Hell yeah. The band that often got mistaken for being from East LA because they were Mexican and played LA all the time (they were from Hollywood), The Plugz were part of the very first wave of Southern California punk rock – full of desperation, sharp pain, and great songwriting. Fuck, it’s just such good music that’s the obvious bridge between straight-ahead, no bullshit Chuck Berry rock’n’roll and where early Los Lobos launched from, soaked in the same type of infectious swagger and rockabilly dance that The Gears and The Zeros would embrace and tackle in tandem to The Plugz. So, when Xene says X were the first and only band in the world to operate in a void by plugging the patchchords of punk, rockabilly, and poetry together, you may hold this seven inch aloft and say, “Nay. History is here, in these grooves, pressed in 1978. Although you may control the museums, this piece of vinyl contradicts thee.” This is another “fanclub release” (with the matrix number scratched off from the acetate, no less), but I don’t think this 7” has been available for years and years besides on eBay, so it’s well worth the hunt. Hell yeah. –todd (it’s a bootleg, smartypants)

Whatevers Forever: CD
Well this grabbed me right off the start. Fast-paced, kinda punky indie rock with a male vocalist with an almost cartoony kind of voice and a female vocalist with the sweetest layered tones this side of vintage Kim Deal. That first song really smacks you around a bit. In a good way. I guess the part that sucks about that is that the rest of the disc is left trying to pick up the pieces. Sometimes it’s beautiful pop, sometimes off kilter pseudo hardcore. The band starts to lose the identity that is very clearly defined by that opening track. Having said that, I really like a lot of the songs on here, but, as a whole, it’s not flowing together. I’d give them another listen for sure. –ty (Good Time Gang, myspace.com/goodtimegangrecordings)

The Plurals Today, The Plurals Tomorrow: A Futurospective: CD
Certain artists pull you in. Hearing them makes you say, “I could do that. I should do that!” The Ramones. The Minutemen. (Shit, The Minutemen said it from the damned stage! Watt still ends concerts by tellin’ folks to “start their own band, paint their own picture, etc…”). The Plurals belong in this company. Seeing them live is revelatory. They’re one of the few groups today whose influences aren’t merely contemporary, yet they don’t fall into some retro trap either (the days of them being some ‘90s knock-off are, like, over, man). They simply play rock music, styles and conventions and trends be damned. Futurospective is the record I’ve been waiting for them to make, and it’s been a long time coming. It’s their Zen Arcade, their Double Nickels. The record where they truly put to disc what we’ve always seen them do live. The record that, if there were any justice in the world (or if people still liked rock and roll anyways) some schmuck would be writing a book about twenty years from now. When you have a band that is this goddamned rockin’, it’s just undeniable. These guys and gal play like their life depended on it. It does. They reach new heights of musical interplay (there’s a phrase usually reserved for Rush reviews, eh?) without sacrificing one ounce of face-blowing-off power or catchiness (and this is easily the catchiest The Plurals have ever been). I’d list song titles or whatever people expect reviewers to do, but everything on this record is so all-fired great I’d have to talk about every damned one of them. (Nobody’s paying me by the word here!) I will say that “Happy Songs” is probably the best Plurals song ever written and that the moment where Nick says “Guitar!” like he’s going to introduce some rockin’ guitar solo, but Tommy just comes in with some palm muting and ends the song is a wonderful bit of probably unintentional humor. (The kind that makes me write run-on sentences, apparently.) Futurospective is the past and the future all in one place, with a voice that is undeniably their own. No hype, no bandwagon-jumping, no bullshit. Album of the year, hands down. –Ryan Horky (Good Time Gang, gtgrecords.net)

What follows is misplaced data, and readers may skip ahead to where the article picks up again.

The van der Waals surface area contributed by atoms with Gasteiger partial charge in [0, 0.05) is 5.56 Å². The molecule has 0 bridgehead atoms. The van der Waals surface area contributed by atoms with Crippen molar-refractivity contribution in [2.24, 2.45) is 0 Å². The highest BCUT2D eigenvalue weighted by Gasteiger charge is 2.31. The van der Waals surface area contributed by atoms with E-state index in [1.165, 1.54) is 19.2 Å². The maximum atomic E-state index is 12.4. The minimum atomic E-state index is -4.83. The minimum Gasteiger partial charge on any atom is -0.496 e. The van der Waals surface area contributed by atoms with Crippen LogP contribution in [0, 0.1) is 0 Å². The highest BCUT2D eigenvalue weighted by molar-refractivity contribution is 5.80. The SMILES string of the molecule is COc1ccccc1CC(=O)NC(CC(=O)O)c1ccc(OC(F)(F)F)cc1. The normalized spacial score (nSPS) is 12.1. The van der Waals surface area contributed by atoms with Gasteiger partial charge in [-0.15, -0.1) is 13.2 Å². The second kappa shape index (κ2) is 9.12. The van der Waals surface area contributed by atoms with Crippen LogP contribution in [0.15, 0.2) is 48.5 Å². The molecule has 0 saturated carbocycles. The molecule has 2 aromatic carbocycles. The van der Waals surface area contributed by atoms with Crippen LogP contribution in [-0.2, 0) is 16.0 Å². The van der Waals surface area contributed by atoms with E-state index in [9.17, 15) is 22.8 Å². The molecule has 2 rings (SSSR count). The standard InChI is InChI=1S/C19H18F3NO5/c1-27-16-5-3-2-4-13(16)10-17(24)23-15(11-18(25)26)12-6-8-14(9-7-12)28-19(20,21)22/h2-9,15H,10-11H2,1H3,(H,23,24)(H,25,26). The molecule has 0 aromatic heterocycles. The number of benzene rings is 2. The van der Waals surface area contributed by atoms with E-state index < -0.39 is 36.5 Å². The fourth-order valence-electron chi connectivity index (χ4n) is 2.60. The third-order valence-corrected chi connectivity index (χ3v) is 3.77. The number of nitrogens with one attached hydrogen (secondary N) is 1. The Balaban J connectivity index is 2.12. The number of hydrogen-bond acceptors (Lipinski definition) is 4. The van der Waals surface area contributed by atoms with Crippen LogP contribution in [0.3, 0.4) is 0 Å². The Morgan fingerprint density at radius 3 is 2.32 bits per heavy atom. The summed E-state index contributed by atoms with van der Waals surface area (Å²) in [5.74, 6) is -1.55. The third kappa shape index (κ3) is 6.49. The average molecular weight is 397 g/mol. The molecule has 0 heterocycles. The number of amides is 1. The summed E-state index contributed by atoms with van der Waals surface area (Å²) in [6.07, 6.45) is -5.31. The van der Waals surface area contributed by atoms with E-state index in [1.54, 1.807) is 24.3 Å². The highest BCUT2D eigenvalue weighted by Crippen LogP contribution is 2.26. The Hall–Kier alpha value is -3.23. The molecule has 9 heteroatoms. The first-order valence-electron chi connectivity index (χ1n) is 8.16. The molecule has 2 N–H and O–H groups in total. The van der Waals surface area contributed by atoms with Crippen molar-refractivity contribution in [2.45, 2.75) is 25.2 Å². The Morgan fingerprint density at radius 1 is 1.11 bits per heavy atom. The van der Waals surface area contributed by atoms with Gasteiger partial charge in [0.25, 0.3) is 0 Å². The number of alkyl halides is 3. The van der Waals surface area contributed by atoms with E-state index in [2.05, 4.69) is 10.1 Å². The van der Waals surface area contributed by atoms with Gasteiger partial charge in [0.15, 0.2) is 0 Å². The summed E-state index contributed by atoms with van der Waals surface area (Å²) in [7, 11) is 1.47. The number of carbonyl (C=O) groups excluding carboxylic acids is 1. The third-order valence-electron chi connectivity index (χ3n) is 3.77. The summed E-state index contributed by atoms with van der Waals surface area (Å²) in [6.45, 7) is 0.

An Onion Tied to My Belt: CD
Nich, Hattie, and Tommy make up The Plurals, bringing really good songwriting and tight musicianship from Lansing, Michigan. They immediately remind me of another Midwest band, The Replacements. The back of the CD announces, “For fans of Hüsker Dü, Pixies, Dinosaur Jr.” Like all those bands, there is no compelling need here to be any genre, any thing, any level of cool. This is just sonic pleasure with a teaspoon of dry, center-of-the-country sense of humor thrown in. Standout track: “Fine.”  –John Mule (Diet Pop, dietpoprecords.com, GTG, gtgrecords.net)

Split: 7”
Okay guys, seriously: how cute are The Plurals? I hate to say it for fear of sounding condescending, but for real. There’s something about their seamless blending of fuzzy, frenetic riffs and warp speed drum fills with their inexplicable wide-eyed twinkly-ness that is impossible to resist. “How About the Weather” and “Clouds” call to mind words that seem pejorative—haphazard, hasty, helter-skelter—but in the capable hands of The Plurals, these qualities are gifts, tempering the band’s confidence and talent just enough to make these tracks seem warmly honest. Camping out on the B side are Black Sparrow Press’s “Adult Braces” and “Lady, I Love You,” two equally adorable tracks that are appropriate bedfellows for side A’s compositions. The juxtaposition between the music’s unlikely-animal-friendship levels of delight and drummer Danny Andrew’s gruff vocals ensures Black Sparrow Press’ sound stays sweet without ever becoming cloying. –Kelley O’Death (GTG, gtgrecords@gmail.com, gtgrecords.net / Something Dancey, facebook.com/somethingdancey / Minor Bird, minorbirdrecords.blogspot.com)

It’s a Calling: CD
Goddamn the Plus Ones. I hate most pop music these days, but the same thing happens every time I hear one of their friggin’ releases: just as I’m about to dismiss it as the pile of pop pap it is, they throw in that one song that just puts a wrench into the whole thing and I gotta go back to square one and reevaluate the whole damned release again. This release is no different. The song in question is “Serve in Heaven/Rule in Hell,” a nearly flawless piece of Teenage Fanclub-esque punked-out pop with a seriously infectious hook. Before that song made its appearance, I was pretty icked out by the whole affair. Now I’ve gone back and, lo and behold, I’m hearing all kindsa weird shit buried under those guitars, including echoes of the Who, the Jam and, of all things, the friggin’ Vapors. Now I gotta keep this damned thing ’cause I found I actually like more than three quarters of the songs on it. I hate when that happens. Goddamn the Plus Ones. Who the hell are they to make a pop album that doesn’t blow sheep? Cheeky bastards. –jimmy (Asian Man)